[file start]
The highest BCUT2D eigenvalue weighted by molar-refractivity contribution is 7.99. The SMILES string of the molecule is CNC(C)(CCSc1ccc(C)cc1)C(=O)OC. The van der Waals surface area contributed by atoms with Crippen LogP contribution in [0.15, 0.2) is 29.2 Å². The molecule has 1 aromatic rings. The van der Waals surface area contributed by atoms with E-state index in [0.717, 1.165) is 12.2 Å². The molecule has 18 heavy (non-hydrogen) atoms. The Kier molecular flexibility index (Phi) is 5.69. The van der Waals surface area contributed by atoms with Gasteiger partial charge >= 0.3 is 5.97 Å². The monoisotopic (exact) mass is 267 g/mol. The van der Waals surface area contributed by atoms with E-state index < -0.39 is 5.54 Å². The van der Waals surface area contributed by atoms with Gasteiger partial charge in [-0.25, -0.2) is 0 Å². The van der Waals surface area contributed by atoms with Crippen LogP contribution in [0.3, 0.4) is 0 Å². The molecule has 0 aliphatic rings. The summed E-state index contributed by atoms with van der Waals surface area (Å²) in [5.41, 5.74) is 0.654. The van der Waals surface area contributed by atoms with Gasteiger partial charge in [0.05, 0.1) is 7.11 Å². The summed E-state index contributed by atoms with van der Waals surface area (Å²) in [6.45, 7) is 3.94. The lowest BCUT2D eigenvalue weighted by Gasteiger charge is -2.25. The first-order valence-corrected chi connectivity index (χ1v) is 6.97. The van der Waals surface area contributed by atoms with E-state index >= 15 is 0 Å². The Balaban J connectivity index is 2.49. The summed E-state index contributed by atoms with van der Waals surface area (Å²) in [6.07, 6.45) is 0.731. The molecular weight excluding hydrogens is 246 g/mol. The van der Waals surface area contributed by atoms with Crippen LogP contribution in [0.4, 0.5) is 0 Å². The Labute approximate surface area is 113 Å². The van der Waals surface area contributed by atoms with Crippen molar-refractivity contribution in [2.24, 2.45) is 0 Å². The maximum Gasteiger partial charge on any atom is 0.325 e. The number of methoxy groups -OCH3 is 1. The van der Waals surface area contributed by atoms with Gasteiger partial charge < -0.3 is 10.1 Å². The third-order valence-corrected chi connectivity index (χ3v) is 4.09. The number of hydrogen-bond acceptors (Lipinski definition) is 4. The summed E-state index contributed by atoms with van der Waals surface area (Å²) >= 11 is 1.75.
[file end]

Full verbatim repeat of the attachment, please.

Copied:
The highest BCUT2D eigenvalue weighted by molar-refractivity contribution is 7.99. The SMILES string of the molecule is CNC(C)(CCSc1ccc(C)cc1)C(=O)OC. The van der Waals surface area contributed by atoms with Crippen LogP contribution in [0.15, 0.2) is 29.2 Å². The molecule has 1 aromatic rings. The van der Waals surface area contributed by atoms with E-state index in [0.717, 1.165) is 12.2 Å². The molecule has 18 heavy (non-hydrogen) atoms. The Kier molecular flexibility index (Phi) is 5.69. The van der Waals surface area contributed by atoms with Gasteiger partial charge >= 0.3 is 5.97 Å². The monoisotopic (exact) mass is 267 g/mol. The van der Waals surface area contributed by atoms with E-state index < -0.39 is 5.54 Å². The van der Waals surface area contributed by atoms with Gasteiger partial charge in [-0.25, -0.2) is 0 Å². The van der Waals surface area contributed by atoms with Crippen LogP contribution in [0.3, 0.4) is 0 Å². The molecule has 0 aliphatic rings. The summed E-state index contributed by atoms with van der Waals surface area (Å²) in [5.41, 5.74) is 0.654. The van der Waals surface area contributed by atoms with Gasteiger partial charge in [0.05, 0.1) is 7.11 Å². The summed E-state index contributed by atoms with van der Waals surface area (Å²) in [6.45, 7) is 3.94. The lowest BCUT2D eigenvalue weighted by Gasteiger charge is -2.25. The first-order valence-corrected chi connectivity index (χ1v) is 6.97. The van der Waals surface area contributed by atoms with E-state index >= 15 is 0 Å². The Balaban J connectivity index is 2.49. The summed E-state index contributed by atoms with van der Waals surface area (Å²) in [6.07, 6.45) is 0.731. The molecular weight excluding hydrogens is 246 g/mol. The van der Waals surface area contributed by atoms with Crippen LogP contribution in [0.4, 0.5) is 0 Å². The Labute approximate surface area is 113 Å². The van der Waals surface area contributed by atoms with Crippen molar-refractivity contribution in [2.24, 2.45) is 0 Å². The maximum Gasteiger partial charge on any atom is 0.325 e. The number of methoxy groups -OCH3 is 1. The van der Waals surface area contributed by atoms with Gasteiger partial charge < -0.3 is 10.1 Å². The third-order valence-corrected chi connectivity index (χ3v) is 4.09. The number of hydrogen-bond acceptors (Lipinski definition) is 4. The summed E-state index contributed by atoms with van der Waals surface area (Å²) >= 11 is 1.75.